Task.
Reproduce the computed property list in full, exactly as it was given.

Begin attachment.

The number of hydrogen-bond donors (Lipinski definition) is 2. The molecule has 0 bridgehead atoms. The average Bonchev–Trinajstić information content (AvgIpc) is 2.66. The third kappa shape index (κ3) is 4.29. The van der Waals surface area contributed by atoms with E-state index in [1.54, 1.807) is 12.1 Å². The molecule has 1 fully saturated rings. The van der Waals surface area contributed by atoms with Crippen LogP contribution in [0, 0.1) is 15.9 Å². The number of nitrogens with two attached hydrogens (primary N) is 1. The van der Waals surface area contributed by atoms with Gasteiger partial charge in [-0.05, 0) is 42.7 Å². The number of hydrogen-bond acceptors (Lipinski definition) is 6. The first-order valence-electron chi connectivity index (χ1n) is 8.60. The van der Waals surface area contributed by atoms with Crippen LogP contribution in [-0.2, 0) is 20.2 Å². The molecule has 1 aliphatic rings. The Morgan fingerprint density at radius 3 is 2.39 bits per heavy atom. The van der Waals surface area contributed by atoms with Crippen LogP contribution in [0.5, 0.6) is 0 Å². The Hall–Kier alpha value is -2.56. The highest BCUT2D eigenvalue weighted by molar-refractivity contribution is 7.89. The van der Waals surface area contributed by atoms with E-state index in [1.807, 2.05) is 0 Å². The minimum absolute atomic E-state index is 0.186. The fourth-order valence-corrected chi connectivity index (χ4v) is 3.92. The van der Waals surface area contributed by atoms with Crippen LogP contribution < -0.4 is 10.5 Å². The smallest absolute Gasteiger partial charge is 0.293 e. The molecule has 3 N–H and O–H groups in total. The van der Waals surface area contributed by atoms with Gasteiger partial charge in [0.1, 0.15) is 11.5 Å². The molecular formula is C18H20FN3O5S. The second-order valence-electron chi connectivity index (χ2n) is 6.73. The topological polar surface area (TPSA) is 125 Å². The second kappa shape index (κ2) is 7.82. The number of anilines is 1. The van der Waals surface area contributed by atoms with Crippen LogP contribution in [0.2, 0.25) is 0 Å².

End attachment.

The number of hydrogen-bond donors (Lipinski definition) is 2. The molecule has 0 bridgehead atoms. The average Bonchev–Trinajstić information content (AvgIpc) is 2.66. The third kappa shape index (κ3) is 4.29. The van der Waals surface area contributed by atoms with E-state index in [1.54, 1.807) is 12.1 Å². The molecule has 1 fully saturated rings. The van der Waals surface area contributed by atoms with Crippen LogP contribution in [0, 0.1) is 15.9 Å². The number of nitrogens with two attached hydrogens (primary N) is 1. The van der Waals surface area contributed by atoms with Gasteiger partial charge in [-0.05, 0) is 42.7 Å². The number of hydrogen-bond acceptors (Lipinski definition) is 6. The first-order valence-electron chi connectivity index (χ1n) is 8.60. The van der Waals surface area contributed by atoms with Crippen LogP contribution in [-0.2, 0) is 20.2 Å². The molecule has 1 aliphatic rings. The Morgan fingerprint density at radius 3 is 2.39 bits per heavy atom. The van der Waals surface area contributed by atoms with Crippen LogP contribution in [0.5, 0.6) is 0 Å². The Hall–Kier alpha value is -2.56. The highest BCUT2D eigenvalue weighted by molar-refractivity contribution is 7.89. The van der Waals surface area contributed by atoms with E-state index in [1.807, 2.05) is 0 Å². The minimum absolute atomic E-state index is 0.186. The fourth-order valence-corrected chi connectivity index (χ4v) is 3.92. The van der Waals surface area contributed by atoms with Crippen LogP contribution < -0.4 is 10.5 Å². The smallest absolute Gasteiger partial charge is 0.293 e. The molecule has 3 N–H and O–H groups in total. The van der Waals surface area contributed by atoms with Gasteiger partial charge in [0.1, 0.15) is 11.5 Å². The molecular formula is C18H20FN3O5S. The second-order valence-electron chi connectivity index (χ2n) is 6.73. The topological polar surface area (TPSA) is 125 Å². The second kappa shape index (κ2) is 7.82. The number of anilines is 1. The van der Waals surface area contributed by atoms with Crippen LogP contribution in [0.2, 0.25) is 0 Å².